So, whether Dangote’s refinery will be a game-changer – I think it remains to be seen. Clearly, having its own refining capacity is going to, hopefully, prevent a significant amount of foreign exchange from leaving the country for the purpose of importing refined products. If the revenue stays within the country, then there could be some positive benefits from that. But having said that the Dangote refinery was an internationally financed project, there will still need for forex outflow to service the debt.

Having worked on projects for over 20 years, what kind of regulatory environment do you think is enabling enough to make these projects flourish?

I think the key thing that investors look out for is: “Does the government support projects and what kind of support does the government provide?”

Now that there has been a shift from the provision of sovereign guarantees, there are other instruments with which the government can provide support. Instead of guaranteeing payments of the utility, the government could simply guarantee a termination payment, ultimately if the utility is not defaulting. So, rather than going to the government after one or two months of non-payment, lenders and the developers can only go when all other avenues have been exhausted with the utility and there is a termination event.

Now, in terms of all the support, foreign exchange (FX) is obviously a major issue in several countries. In Mozambique, foreign exchange has been an issue as the people invest and international lenders provide debt. If the revenue stream is in local currency, they will want to know if they will be able to convert that revenue stream. A similar issue has been looked at in West Africa and East Africa.

I am currently working on a project in Ethiopia and foreign exchange is one of the considerations. If the payment stream is in local currency and there isn’t enough foreign currency to convert on a monthly basis, what security or what support can the government give to be able to secure the necessary foreign currency to service debt and pay investors? These issues are ongoing and I do not think that the pandemic has particularly exacerbated it.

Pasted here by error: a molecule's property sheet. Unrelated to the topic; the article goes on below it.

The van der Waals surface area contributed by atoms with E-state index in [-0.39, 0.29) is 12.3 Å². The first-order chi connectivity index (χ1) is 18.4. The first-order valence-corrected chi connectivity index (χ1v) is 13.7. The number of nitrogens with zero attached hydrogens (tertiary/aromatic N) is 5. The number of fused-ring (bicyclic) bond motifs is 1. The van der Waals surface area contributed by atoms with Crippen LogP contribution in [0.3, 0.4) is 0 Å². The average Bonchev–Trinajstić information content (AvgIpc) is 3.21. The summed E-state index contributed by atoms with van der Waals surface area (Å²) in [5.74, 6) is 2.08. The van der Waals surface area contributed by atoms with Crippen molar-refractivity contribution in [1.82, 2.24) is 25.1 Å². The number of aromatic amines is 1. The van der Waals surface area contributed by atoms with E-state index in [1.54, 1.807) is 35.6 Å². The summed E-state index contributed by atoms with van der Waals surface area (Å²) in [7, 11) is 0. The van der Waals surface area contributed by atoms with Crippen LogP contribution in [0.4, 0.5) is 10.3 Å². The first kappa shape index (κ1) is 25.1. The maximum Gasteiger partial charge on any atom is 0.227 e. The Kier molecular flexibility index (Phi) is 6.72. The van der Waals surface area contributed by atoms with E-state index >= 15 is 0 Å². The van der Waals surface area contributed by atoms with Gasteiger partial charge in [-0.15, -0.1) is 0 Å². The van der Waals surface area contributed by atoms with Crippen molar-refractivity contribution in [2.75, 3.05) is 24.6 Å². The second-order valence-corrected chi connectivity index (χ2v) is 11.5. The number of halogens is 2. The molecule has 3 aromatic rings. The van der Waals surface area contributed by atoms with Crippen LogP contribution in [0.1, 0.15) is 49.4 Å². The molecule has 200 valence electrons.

There has always been a structural issue as to the availability of foreign currency and there are certain products that are available through the World Bank insurance policies that can be used to mitigate some of these risks. But ultimately, the risk can’t be passed away entirely from the government. The government will need to stand behind its projects.

I want to get your view on the general infrastructure space and what is happening there. Insights reveal that the sector is declining generally, and this largely has been as a result of the lesser activity coming from China. Do you think other global players are making significant inroads into the West African region?

Absolutely. I think the U.S. has seen a key foreign policy aimed at stepping up and essentially compete with China in terms of providing funding for infrastructure projects in West Africa, and that is achieved through several ways. There are various grant funding for early-stage development of projects that are available from the government including the United States Agency for International Development (USAID), Development Finance Corporation (DFC) – which is a U.S. Government Development Finance Institution (DFI) that is meant to promote U.S. investments in projects in sub-Saharan Africa. The European DFIs have always been in Africa, and we are seeing them increasingly active across the continent. I think these lenders tend to work together. With increased lending from DFC, you also see many of the European DFIs and European investment banks all being in the same debt syndicate.

So, I think the amount of debt available for well-structured projects provided by Western governments is certainly not reduced. Whether it is sufficient to bridge the gap with China investing less remains to be seen. But the nature of Chinese investment is in many ways quite different from that provided by European and American investors and lenders, simply because a lot of the European and the American projects tend to be private sector-led, privately conceived, and privately funded whether through a procurement process or otherwise.

Whereas a lot of the Chinese projects are concluded on a bilateral, almost government-to-government basis. So, it will be interesting to see transitions in the modalities for funding these projects. I think there could also be a different focus in terms of projects traditionally.

One of the priority sectors was new power generation capacity and new power plants. But increasingly, we are seeing more focus on transmission and generation because without having this infrastructure in place, new generation capacity on the grid is not really going to achieve what the country needs. Similarly, there’s also a greater emphasis on road and rail infrastructure as part of the move to industrialising some of these countries.